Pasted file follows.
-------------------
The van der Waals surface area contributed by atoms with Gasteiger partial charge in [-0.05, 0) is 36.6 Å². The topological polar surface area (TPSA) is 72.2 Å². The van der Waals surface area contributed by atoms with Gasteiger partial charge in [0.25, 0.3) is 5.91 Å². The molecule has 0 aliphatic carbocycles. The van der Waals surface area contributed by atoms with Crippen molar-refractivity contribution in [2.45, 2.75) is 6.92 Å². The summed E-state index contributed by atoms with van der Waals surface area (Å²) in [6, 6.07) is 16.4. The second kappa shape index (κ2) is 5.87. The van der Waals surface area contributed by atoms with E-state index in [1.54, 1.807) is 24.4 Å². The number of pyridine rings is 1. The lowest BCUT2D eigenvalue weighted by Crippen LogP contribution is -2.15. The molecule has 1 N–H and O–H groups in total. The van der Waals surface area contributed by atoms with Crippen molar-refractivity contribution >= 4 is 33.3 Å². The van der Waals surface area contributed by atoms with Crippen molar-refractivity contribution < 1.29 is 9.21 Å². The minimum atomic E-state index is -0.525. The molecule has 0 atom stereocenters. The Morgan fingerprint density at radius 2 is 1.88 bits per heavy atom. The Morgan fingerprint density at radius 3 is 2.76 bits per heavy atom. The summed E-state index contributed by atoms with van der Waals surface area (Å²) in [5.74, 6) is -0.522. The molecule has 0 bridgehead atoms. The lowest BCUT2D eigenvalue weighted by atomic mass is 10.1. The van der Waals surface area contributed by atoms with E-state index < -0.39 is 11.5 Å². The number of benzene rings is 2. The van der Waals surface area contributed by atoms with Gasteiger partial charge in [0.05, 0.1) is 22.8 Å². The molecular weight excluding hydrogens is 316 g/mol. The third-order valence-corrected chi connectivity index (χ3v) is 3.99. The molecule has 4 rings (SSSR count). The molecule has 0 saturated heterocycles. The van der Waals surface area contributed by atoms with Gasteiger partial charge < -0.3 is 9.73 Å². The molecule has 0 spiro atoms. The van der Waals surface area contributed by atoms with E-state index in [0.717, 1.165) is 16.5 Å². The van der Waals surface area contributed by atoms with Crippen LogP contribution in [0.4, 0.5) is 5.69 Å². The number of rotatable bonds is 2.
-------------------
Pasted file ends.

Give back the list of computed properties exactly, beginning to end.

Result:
The van der Waals surface area contributed by atoms with Gasteiger partial charge in [-0.05, 0) is 36.6 Å². The topological polar surface area (TPSA) is 72.2 Å². The van der Waals surface area contributed by atoms with Gasteiger partial charge in [0.25, 0.3) is 5.91 Å². The molecule has 0 aliphatic carbocycles. The van der Waals surface area contributed by atoms with Crippen molar-refractivity contribution in [2.45, 2.75) is 6.92 Å². The summed E-state index contributed by atoms with van der Waals surface area (Å²) in [6, 6.07) is 16.4. The second kappa shape index (κ2) is 5.87. The van der Waals surface area contributed by atoms with E-state index in [1.54, 1.807) is 24.4 Å². The number of pyridine rings is 1. The lowest BCUT2D eigenvalue weighted by Crippen LogP contribution is -2.15. The molecule has 1 N–H and O–H groups in total. The van der Waals surface area contributed by atoms with Crippen molar-refractivity contribution >= 4 is 33.3 Å². The van der Waals surface area contributed by atoms with Crippen molar-refractivity contribution < 1.29 is 9.21 Å². The minimum atomic E-state index is -0.525. The molecule has 0 atom stereocenters. The Morgan fingerprint density at radius 2 is 1.88 bits per heavy atom. The Morgan fingerprint density at radius 3 is 2.76 bits per heavy atom. The summed E-state index contributed by atoms with van der Waals surface area (Å²) in [5.74, 6) is -0.522. The molecule has 0 bridgehead atoms. The lowest BCUT2D eigenvalue weighted by atomic mass is 10.1. The van der Waals surface area contributed by atoms with E-state index < -0.39 is 11.5 Å². The number of benzene rings is 2. The van der Waals surface area contributed by atoms with Gasteiger partial charge in [0.05, 0.1) is 22.8 Å². The molecular weight excluding hydrogens is 316 g/mol. The third-order valence-corrected chi connectivity index (χ3v) is 3.99. The molecule has 4 rings (SSSR count). The molecule has 0 saturated heterocycles. The van der Waals surface area contributed by atoms with Gasteiger partial charge < -0.3 is 9.73 Å². The molecule has 0 spiro atoms. The van der Waals surface area contributed by atoms with E-state index in [0.717, 1.165) is 16.5 Å². The van der Waals surface area contributed by atoms with Crippen LogP contribution in [0.4, 0.5) is 5.69 Å². The number of rotatable bonds is 2.